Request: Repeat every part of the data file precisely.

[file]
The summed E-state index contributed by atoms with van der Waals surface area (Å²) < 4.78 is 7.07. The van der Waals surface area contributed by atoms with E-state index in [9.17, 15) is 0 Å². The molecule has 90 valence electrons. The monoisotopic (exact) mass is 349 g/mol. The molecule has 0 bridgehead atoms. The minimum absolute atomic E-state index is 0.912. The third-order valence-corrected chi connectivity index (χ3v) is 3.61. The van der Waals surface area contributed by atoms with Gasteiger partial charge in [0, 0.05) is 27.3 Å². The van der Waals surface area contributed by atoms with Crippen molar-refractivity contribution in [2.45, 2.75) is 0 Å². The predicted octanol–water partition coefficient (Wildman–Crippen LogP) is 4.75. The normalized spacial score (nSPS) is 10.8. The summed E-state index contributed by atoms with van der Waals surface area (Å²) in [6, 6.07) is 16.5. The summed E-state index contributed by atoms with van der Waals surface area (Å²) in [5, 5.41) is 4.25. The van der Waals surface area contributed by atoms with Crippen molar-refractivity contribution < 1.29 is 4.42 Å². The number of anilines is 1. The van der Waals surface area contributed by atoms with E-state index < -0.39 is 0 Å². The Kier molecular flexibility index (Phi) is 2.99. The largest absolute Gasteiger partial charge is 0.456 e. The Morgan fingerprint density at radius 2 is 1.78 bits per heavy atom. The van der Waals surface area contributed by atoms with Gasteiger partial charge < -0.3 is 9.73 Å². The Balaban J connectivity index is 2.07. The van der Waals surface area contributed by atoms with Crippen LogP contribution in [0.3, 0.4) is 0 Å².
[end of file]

The summed E-state index contributed by atoms with van der Waals surface area (Å²) < 4.78 is 7.07. The van der Waals surface area contributed by atoms with E-state index in [9.17, 15) is 0 Å². The molecule has 90 valence electrons. The monoisotopic (exact) mass is 349 g/mol. The molecule has 0 bridgehead atoms. The minimum absolute atomic E-state index is 0.912. The third-order valence-corrected chi connectivity index (χ3v) is 3.61. The van der Waals surface area contributed by atoms with Gasteiger partial charge in [0, 0.05) is 27.3 Å². The van der Waals surface area contributed by atoms with Crippen molar-refractivity contribution in [2.45, 2.75) is 0 Å². The predicted octanol–water partition coefficient (Wildman–Crippen LogP) is 4.75. The normalized spacial score (nSPS) is 10.8. The summed E-state index contributed by atoms with van der Waals surface area (Å²) in [6, 6.07) is 16.5. The summed E-state index contributed by atoms with van der Waals surface area (Å²) in [5, 5.41) is 4.25. The van der Waals surface area contributed by atoms with Crippen molar-refractivity contribution < 1.29 is 4.42 Å². The number of anilines is 1. The van der Waals surface area contributed by atoms with E-state index < -0.39 is 0 Å². The Kier molecular flexibility index (Phi) is 2.99. The largest absolute Gasteiger partial charge is 0.456 e. The Morgan fingerprint density at radius 2 is 1.78 bits per heavy atom. The van der Waals surface area contributed by atoms with Gasteiger partial charge < -0.3 is 9.73 Å². The Balaban J connectivity index is 2.07. The van der Waals surface area contributed by atoms with Crippen LogP contribution in [0.3, 0.4) is 0 Å².